Military Intervention in Turkish Politics

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Following the World War II, Turkey tried different courses of political development from a single-party rule of the Republican People's Party (RPP) to a multiparty system in which elections were openly contested and voters willingly involved. However, their governance could not deal with the domestic turmoil, increasing violence and social unrest within the country and military intervention is needed to restore the state's order and uphold the principles of Kemalism that is the establishment of state authority and the intervention of the state to enforce the social and legal changes.

Introduction

Intellectuals and politicians also voiced out sentiments against the monopolization of political power by a single party. In response to these issues, the president permitted greater freedom for the expression of political opposition. Some members of the RPP took advantage of this and formed the new organization, the Democratic Party.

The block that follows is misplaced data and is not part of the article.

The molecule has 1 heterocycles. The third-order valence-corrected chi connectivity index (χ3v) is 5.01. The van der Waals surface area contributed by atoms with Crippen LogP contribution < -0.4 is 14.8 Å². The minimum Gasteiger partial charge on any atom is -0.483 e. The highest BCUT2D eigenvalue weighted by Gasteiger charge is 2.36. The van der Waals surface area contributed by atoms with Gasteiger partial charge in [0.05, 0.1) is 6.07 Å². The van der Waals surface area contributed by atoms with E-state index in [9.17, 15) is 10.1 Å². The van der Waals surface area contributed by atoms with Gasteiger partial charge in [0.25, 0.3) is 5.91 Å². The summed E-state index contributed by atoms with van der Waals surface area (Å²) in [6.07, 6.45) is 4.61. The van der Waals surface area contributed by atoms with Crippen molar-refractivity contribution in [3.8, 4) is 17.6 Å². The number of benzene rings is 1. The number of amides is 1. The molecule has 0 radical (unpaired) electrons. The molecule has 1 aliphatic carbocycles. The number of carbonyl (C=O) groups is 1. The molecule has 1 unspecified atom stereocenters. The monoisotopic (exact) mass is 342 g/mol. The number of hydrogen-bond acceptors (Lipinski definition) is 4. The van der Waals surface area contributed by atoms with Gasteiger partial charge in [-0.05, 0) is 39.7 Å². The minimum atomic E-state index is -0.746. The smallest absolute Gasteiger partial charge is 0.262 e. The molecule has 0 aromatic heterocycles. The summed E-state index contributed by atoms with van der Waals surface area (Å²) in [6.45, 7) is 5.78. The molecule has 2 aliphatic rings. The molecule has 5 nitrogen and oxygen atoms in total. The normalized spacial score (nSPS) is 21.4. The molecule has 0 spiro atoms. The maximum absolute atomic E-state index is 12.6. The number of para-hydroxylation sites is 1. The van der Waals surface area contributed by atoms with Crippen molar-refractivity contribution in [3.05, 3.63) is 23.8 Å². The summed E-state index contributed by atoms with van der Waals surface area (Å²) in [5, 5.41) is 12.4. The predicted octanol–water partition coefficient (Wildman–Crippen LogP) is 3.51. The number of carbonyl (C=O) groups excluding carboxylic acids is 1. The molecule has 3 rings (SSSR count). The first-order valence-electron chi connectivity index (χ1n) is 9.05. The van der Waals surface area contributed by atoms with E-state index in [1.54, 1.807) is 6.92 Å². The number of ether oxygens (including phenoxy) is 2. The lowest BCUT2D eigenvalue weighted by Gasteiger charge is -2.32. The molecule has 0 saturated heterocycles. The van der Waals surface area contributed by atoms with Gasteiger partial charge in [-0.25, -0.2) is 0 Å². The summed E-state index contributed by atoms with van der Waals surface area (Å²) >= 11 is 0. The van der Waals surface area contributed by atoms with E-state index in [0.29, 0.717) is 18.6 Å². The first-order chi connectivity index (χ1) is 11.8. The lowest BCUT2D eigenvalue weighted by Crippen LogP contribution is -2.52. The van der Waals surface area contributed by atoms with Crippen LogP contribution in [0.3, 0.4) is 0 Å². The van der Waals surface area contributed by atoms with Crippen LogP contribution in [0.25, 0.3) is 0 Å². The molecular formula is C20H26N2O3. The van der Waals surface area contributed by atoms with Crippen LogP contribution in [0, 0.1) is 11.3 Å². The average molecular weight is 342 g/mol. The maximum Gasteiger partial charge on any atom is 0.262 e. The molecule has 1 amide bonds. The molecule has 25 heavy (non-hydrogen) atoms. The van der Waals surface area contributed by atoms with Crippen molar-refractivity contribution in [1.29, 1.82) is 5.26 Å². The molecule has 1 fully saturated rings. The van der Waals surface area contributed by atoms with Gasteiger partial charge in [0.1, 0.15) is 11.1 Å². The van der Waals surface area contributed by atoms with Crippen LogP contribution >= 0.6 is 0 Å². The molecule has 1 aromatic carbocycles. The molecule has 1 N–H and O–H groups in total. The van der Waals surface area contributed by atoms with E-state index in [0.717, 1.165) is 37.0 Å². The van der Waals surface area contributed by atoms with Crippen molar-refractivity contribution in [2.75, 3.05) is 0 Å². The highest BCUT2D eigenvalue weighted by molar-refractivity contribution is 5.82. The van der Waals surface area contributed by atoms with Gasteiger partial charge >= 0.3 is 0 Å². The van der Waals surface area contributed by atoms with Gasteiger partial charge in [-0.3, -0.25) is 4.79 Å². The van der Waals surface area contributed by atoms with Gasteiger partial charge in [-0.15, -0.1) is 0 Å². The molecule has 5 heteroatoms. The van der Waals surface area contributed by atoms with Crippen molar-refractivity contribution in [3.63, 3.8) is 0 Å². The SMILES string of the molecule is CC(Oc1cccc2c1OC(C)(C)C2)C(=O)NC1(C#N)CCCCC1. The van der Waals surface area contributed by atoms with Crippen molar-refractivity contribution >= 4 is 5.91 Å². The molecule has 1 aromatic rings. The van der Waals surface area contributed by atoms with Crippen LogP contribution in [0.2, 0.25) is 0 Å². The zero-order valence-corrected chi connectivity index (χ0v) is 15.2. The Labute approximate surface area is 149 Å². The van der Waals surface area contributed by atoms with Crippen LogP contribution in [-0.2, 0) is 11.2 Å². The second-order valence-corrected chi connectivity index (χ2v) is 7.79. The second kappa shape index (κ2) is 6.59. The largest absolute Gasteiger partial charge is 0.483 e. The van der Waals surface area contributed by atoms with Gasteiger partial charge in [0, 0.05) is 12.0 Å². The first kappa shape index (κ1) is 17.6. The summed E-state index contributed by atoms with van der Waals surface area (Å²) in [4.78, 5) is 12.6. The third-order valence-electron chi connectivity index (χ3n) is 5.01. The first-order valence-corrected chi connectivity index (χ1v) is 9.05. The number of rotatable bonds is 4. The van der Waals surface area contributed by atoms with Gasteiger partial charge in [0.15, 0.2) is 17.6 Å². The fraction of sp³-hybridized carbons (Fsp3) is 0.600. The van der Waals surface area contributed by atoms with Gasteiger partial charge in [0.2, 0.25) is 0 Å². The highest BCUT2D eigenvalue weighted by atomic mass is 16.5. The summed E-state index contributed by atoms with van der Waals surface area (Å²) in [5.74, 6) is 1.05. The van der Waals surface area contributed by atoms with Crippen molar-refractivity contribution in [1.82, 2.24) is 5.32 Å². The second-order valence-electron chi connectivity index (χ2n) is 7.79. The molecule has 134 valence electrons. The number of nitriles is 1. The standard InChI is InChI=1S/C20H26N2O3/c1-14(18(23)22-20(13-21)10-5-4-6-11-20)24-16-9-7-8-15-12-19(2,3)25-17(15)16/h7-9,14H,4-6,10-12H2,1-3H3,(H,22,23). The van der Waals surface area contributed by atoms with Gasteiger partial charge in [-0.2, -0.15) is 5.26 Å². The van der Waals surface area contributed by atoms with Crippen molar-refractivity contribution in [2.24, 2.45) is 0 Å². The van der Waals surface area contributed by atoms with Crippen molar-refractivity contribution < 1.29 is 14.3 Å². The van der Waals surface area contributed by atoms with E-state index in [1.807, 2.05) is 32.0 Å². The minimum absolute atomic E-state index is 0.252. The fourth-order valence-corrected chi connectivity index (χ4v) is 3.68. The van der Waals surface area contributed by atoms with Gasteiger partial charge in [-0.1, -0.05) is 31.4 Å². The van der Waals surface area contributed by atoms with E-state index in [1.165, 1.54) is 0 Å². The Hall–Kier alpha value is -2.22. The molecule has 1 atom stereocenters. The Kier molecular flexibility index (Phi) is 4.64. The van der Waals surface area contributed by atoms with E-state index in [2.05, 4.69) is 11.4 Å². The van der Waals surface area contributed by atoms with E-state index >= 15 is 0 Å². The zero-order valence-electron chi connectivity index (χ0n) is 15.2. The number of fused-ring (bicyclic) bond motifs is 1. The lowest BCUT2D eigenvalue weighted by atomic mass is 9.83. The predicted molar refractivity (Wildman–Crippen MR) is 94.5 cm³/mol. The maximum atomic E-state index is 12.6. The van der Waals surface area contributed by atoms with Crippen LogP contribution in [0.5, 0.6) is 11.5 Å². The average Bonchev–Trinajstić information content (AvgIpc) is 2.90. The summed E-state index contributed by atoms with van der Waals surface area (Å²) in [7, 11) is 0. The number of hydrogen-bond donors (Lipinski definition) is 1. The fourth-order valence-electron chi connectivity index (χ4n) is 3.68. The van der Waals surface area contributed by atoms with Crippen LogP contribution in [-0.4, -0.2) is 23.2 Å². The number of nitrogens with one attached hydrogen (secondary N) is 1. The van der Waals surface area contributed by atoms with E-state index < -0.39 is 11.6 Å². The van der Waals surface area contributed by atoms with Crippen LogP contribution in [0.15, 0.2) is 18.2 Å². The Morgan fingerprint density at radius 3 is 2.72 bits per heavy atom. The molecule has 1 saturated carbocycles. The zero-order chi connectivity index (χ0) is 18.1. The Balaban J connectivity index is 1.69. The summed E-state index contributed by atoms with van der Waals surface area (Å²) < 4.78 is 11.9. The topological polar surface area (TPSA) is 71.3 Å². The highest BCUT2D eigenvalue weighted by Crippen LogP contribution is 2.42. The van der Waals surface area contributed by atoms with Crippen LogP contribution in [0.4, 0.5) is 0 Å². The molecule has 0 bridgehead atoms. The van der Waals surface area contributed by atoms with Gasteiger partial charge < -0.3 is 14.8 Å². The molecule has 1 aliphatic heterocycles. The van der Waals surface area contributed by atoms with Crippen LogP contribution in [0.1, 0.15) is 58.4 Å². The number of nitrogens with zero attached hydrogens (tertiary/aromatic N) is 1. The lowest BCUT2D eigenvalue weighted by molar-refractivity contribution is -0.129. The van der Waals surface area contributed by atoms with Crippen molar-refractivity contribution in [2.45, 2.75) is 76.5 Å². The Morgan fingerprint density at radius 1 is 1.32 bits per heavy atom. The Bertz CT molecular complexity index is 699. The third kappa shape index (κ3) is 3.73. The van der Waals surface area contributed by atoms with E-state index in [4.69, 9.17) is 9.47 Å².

For next four years, the Democrats frequently challenged government policy and were able to attract support by proficiently utilizing the growing popular hostility with the interference of the state in peoples' lives. The state eventually underwent a peaceful transition to a multiparty. The government had undertook agricultural reforms and to improve the standard of living of the peasants. They brought in huge quantities of expensive agricultural machinery, built dams and irrigation canals and constructed a national network of highways that in general helped communication as well as unlock previously remote regions to commercial agriculture. ...
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